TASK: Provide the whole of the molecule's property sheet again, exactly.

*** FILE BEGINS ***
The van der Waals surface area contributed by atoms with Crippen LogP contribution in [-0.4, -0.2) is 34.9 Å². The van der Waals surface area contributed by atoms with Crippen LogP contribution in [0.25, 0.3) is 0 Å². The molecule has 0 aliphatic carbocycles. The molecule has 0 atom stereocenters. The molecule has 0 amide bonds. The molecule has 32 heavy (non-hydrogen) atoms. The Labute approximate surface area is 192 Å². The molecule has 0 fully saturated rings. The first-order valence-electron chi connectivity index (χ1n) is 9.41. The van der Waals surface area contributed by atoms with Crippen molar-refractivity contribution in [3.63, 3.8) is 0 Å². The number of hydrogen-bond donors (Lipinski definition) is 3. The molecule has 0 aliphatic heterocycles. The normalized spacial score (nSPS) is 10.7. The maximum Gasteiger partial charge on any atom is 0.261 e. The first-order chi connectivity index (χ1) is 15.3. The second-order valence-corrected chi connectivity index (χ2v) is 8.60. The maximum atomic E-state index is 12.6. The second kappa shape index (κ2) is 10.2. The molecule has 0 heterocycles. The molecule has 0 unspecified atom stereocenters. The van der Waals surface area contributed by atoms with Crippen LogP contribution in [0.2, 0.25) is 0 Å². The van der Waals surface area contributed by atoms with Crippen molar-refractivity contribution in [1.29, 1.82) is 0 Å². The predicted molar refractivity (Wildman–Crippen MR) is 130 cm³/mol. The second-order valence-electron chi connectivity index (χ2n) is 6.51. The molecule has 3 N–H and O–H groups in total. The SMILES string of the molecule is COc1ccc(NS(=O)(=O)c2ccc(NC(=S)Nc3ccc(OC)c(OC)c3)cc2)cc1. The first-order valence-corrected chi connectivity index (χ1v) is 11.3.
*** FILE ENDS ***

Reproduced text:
The van der Waals surface area contributed by atoms with Crippen LogP contribution in [-0.4, -0.2) is 34.9 Å². The van der Waals surface area contributed by atoms with Crippen LogP contribution in [0.25, 0.3) is 0 Å². The molecule has 0 aliphatic carbocycles. The molecule has 0 atom stereocenters. The molecule has 0 amide bonds. The molecule has 32 heavy (non-hydrogen) atoms. The Labute approximate surface area is 192 Å². The molecule has 0 fully saturated rings. The first-order valence-electron chi connectivity index (χ1n) is 9.41. The van der Waals surface area contributed by atoms with Crippen molar-refractivity contribution in [3.63, 3.8) is 0 Å². The number of hydrogen-bond donors (Lipinski definition) is 3. The molecule has 0 aliphatic heterocycles. The normalized spacial score (nSPS) is 10.7. The maximum Gasteiger partial charge on any atom is 0.261 e. The first-order chi connectivity index (χ1) is 15.3. The second-order valence-corrected chi connectivity index (χ2v) is 8.60. The maximum atomic E-state index is 12.6. The second kappa shape index (κ2) is 10.2. The molecule has 0 heterocycles. The molecule has 0 unspecified atom stereocenters. The van der Waals surface area contributed by atoms with Crippen LogP contribution in [0.2, 0.25) is 0 Å². The van der Waals surface area contributed by atoms with Crippen molar-refractivity contribution in [1.29, 1.82) is 0 Å². The predicted molar refractivity (Wildman–Crippen MR) is 130 cm³/mol. The second-order valence-electron chi connectivity index (χ2n) is 6.51. The molecule has 3 N–H and O–H groups in total. The SMILES string of the molecule is COc1ccc(NS(=O)(=O)c2ccc(NC(=S)Nc3ccc(OC)c(OC)c3)cc2)cc1. The first-order valence-corrected chi connectivity index (χ1v) is 11.3.